This year’s Super Bowl was more than an American football game. It became a chapter in financial history as the cryptocurrency industry sprayed millions of dollars onto star-studded TV commercials playing on the fear of missing out on the next big thing in investing.
“Fortune favors the brave,” said an advertisement for Crypto.com, a Singapore-based stock exchange that featured basketball player LeBron James, who advised a computer-generated version of himself as a teenager that “if you want to write history, call your own shots ”.
Two months later, discretion is proving to be the best part of bravery in the markets for bitcoin and other leading cryptocurrencies. Trading has slowed in the weeks following the Super Bowl commercial, as fundamental factors – ranging from rising interest rates to the war in Ukraine – have dampened investors’ animal spirits.
“We did not see a massive influx of retail investors into crypto after the Super Bowl ads,” said Noelle Acheson, head of market insight at Genesis Trading, a New York-based digital asset broker that claims to have handled $ 116.5 billion. trades last year. “Quantities are low due to a huge amount of uncertainty in the markets.”
Measuring cryptocurrency activity accurately is difficult due to the large number of trading venues around the world that are subject to little or no regulatory oversight and produce data with uncertain reliability. Analysts like Acheson base their observations on trading figures reported by larger, better-known exchanges that are considered more credible.
Such measures point to a clear decline in trading activity in recent months. The Block Legitimate Index shows e.g. spot crypto volume has remained below $ 1 billion every month this year after topping that figure in nine of the 12 months of 2021. In the March month after the Super Bowl, the index showed $ 739 billion. activity compared to $ 2.2 billion in May last year.
Prices have fallen along with trading volume. Bitcoin fell from nearly $ 69,000 in November to just over $ 33,000 in January. Since then, it has jumped around between about $ 36,000 and $ 47,000 on most days.
For crypto cognoscenti, recent market action suggests that major investors, rather than retail players, are taking the lead. Digital assets are increasingly being used to spice up portfolios of larger players, they say, and occupy a place alongside other “risk assets”. When these investors become cautious, they trim their cryptocurrencies and take advantage of the 24-hour digital asset trading to make their exits.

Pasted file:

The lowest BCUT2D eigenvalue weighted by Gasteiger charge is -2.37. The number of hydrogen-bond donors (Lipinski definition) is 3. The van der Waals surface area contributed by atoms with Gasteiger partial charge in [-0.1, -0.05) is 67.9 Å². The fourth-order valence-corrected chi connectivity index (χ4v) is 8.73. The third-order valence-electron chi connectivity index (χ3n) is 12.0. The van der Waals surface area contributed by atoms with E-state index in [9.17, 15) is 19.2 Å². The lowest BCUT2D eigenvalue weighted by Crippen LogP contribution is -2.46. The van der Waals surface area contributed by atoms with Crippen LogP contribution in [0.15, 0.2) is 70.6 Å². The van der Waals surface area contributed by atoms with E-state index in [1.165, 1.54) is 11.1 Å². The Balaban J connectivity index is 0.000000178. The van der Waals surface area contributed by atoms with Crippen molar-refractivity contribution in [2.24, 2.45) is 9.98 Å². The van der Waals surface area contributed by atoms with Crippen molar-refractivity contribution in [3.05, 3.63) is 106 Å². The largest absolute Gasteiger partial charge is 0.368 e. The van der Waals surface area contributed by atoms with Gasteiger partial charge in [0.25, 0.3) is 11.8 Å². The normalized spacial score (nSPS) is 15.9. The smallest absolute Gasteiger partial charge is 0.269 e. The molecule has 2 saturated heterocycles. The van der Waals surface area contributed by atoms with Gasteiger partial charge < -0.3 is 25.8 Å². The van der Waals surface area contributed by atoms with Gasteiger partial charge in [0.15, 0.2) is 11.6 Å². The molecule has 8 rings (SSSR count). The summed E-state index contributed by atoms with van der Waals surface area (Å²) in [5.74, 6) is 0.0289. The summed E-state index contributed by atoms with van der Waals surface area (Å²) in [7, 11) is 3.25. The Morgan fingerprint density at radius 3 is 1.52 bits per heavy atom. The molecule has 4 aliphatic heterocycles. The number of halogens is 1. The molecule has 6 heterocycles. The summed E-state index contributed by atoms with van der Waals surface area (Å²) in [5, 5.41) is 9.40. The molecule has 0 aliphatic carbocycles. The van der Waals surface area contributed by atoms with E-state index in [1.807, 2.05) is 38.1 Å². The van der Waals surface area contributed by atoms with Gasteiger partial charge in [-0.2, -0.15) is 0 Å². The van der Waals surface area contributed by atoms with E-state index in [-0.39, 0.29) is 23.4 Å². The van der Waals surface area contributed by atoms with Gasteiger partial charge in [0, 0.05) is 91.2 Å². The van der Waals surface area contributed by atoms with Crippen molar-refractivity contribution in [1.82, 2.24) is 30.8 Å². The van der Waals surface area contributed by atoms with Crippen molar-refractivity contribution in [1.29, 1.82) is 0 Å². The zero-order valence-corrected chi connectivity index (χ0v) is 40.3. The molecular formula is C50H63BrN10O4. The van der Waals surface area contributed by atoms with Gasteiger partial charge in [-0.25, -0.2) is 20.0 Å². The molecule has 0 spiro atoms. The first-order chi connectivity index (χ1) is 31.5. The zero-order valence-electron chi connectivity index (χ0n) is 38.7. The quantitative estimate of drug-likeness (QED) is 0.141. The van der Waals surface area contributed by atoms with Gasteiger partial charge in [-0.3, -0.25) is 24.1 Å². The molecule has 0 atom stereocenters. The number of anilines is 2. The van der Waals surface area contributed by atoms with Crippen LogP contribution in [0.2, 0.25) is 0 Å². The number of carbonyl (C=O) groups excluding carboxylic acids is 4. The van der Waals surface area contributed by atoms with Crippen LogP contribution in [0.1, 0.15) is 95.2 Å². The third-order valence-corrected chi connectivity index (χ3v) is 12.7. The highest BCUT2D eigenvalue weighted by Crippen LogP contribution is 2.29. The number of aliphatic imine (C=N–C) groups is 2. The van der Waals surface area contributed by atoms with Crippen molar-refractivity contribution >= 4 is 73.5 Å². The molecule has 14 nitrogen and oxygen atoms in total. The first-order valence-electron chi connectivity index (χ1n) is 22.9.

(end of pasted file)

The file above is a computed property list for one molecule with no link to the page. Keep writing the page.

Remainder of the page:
“Because bitcoin has been seen by many of the big macro investors as a risk asset – it’s high volatility, a function not a mistake – then it’s treated as a risk asset,” Acheson said. “When these large funds need to eliminate the risk, bitcoin is a very liquid asset with high volatility that is traded 24/7/365, so it is relatively easy to relieve.”
Chris Zuehlke, a partner at DRW, a Chicago-based trading firm and global head of the company’s cryptocurrency arm, Cumberland, said he sees two investor groups fighting for it in the crypto market this year. One sells in turbulent times, as it would with other investments in promising technologies. The other buys dip, having the attitude of the original promoters of cryptocurrencies that they could serve as protection against the whims of fiat currencies and the governments that oversee them.
“Some fraction of the world sees it as a risk asset and trades it in the same way as some of the high-growth technology stocks,” he said. “Another part of the world sees it as a hedging asset or a hedging asset, a store of value. That push and that pull between the two camps, I think, is what defined the range we’ve been sitting in the last few months.”
Another manifestation of the increasingly important role that large investors play in the crypto market is the growth of complex derivatives trading strategies. In March, Cumberland announced that it was trading tailor-made over-the-counter options “in a range of coins”. Zuehlke said that “while vanilla options are interesting to people, they move very quickly into more complex structures.”
It’s an exciting fate for a pop cultural phenomenon. Although cryptocurrencies are becoming part of Super Bowl commercials – like cars, beer or Hollywood blockbusters – trading these digital assets is becoming harder for the average person to understand.
Further reporting by Adam Samson and Joshua Oliver in London